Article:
Combatting Vaccine Hesitancy with Personalization, Empathy, and Storytelling

Asian man wear face mask receive Coronavirus vaccine injection jab by nurse or general practitioner at hospital or healthcare clinic service. People on vaccination or Covid-19 pandemic relief concept

By RaeAnn Grossman and Roberto Arce

When it comes to communications with members, one message cannot be applied to all populations. That is especially true when it comes to engaging members around vaccination, from the COVID-19 vaccine to annual flu shots. Personalization builds credibility with members and empathy builds trust.

Throughout the pandemic, COVID-19 vaccination rates by race and ethnicity have been uneven. An analysis of vaccination data in 38 states found that among those receiving at least one dose of the COVID-19 vaccine, the vaccination rate among Black residents totaled 57%, compared with 85% for Asian residents, 65% for Hispanic residents, and 63% for whites. Data also shows that while the percentage of American Indians and Alaska Natives who received at least one dose is extraordinarily high—72% as of March 28—far fewer have chosen to receive boosters (44%).

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Meanwhile, even before the pandemic, misconceptions related to the flu and the flu vaccine were especially prevalent among millennials and Black Americans, a survey revealed. As a result, 55% of respondents in these groups had not received a flu shot by mid-January 2020, and one-third had no plans to get vaccinated during the 2019-2020 flu season. Common misconceptions included fears that the flu vaccine would make people sick and assumptions that the flu “isn’t that serious.”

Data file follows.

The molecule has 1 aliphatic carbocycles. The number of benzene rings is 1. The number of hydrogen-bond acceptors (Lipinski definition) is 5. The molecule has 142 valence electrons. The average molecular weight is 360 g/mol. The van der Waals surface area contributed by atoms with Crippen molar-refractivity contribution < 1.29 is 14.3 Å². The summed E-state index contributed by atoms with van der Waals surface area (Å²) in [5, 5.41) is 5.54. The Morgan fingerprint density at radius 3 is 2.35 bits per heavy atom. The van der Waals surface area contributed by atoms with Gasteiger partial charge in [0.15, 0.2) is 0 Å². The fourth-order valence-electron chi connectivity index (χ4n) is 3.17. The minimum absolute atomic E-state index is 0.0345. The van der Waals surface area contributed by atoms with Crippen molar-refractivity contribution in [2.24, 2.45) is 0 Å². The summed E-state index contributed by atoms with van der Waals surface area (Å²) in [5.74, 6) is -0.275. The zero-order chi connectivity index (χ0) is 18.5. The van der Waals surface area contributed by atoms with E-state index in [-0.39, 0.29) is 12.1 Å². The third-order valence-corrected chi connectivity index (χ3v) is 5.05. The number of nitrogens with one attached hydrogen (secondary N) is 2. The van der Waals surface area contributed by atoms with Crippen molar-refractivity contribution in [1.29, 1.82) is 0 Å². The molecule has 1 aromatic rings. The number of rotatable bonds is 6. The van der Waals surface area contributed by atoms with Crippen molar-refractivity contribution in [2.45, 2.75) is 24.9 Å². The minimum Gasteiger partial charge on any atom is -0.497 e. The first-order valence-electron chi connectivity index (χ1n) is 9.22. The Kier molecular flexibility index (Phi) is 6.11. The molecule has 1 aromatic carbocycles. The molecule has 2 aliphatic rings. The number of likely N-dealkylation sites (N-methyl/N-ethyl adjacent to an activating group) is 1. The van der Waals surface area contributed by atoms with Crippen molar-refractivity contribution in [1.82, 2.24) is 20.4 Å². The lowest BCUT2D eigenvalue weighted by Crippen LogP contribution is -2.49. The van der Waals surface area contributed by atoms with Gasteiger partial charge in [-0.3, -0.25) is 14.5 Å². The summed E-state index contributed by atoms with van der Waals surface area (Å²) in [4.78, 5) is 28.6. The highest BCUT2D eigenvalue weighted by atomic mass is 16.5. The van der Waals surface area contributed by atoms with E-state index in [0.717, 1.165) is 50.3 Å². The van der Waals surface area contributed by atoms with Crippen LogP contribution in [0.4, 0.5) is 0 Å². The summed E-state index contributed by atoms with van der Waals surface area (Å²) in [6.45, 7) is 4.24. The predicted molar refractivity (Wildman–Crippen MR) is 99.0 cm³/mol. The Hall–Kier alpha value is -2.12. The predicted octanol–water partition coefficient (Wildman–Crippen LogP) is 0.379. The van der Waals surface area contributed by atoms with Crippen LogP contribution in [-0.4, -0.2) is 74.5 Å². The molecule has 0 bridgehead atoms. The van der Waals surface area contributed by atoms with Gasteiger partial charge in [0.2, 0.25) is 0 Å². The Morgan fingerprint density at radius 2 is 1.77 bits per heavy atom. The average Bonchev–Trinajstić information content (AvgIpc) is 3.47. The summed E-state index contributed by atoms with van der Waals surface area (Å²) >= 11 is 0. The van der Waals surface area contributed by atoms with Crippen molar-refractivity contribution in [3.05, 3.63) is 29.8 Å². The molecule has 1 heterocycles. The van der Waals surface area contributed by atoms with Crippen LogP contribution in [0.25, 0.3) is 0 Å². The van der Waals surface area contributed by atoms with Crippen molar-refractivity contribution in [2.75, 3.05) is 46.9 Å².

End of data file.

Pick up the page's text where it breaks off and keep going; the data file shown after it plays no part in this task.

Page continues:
But for some populations, efforts by health plans, providers and community groups to reduce vaccination rate disparities are making a difference. 

For instance, experts credit culturally sensitive campaigns in combatting distrust of the COVID-19 vaccine among Native Americans. Further, Americans who are Black and Latino make up a higher percentage of those who recently received the vaccine than their share of the total population, CDC data shows. While the data still present an incomplete picture, as the CDC does not have race and ethnicity data for approximately a quarter of those who have been vaccinated against COVID-19, such gains could demonstrate the success of highly targeted campaigns to engage specific populations. 

How can health plans craft communications that cut through obstacles to vaccination—including misinformation and distrust? Again, personalization builds credibility and empathy builds trust. Therefore, key considerations in crafting targeted messages that resonate with members include the following:

Understand that different communities face different challenges.

This is the primary reason why health plans that attempt to engage members using a single message across populations struggle to achieve the desired results. Dig deep into the factors that may influence vaccination rates for specific populations, from social determinants of health—like neighborhood access to vaccinations and health literacy—to historical causes of distrust. Then, seek ways to overcome these barriers through communication and program design. 

For instance, in many Native American communities, distrust in the federal government and healthcare system more generally runs high due to a significant history of negative experiences. A collaboration with well-established groups such as the Indian Health Service and tribal organizations helped members overcome fears about the COVID-19 vaccine. Thus, a community champion is a critical key to success and credibility. The result: vaccination rates that were higher than those recorded by any other race or ethnicity. Later, when members showed reluctance toward getting the COVID-19 booster shot, the Reno-Sparks Indian Colony found that financial incentives sparked renewed interest.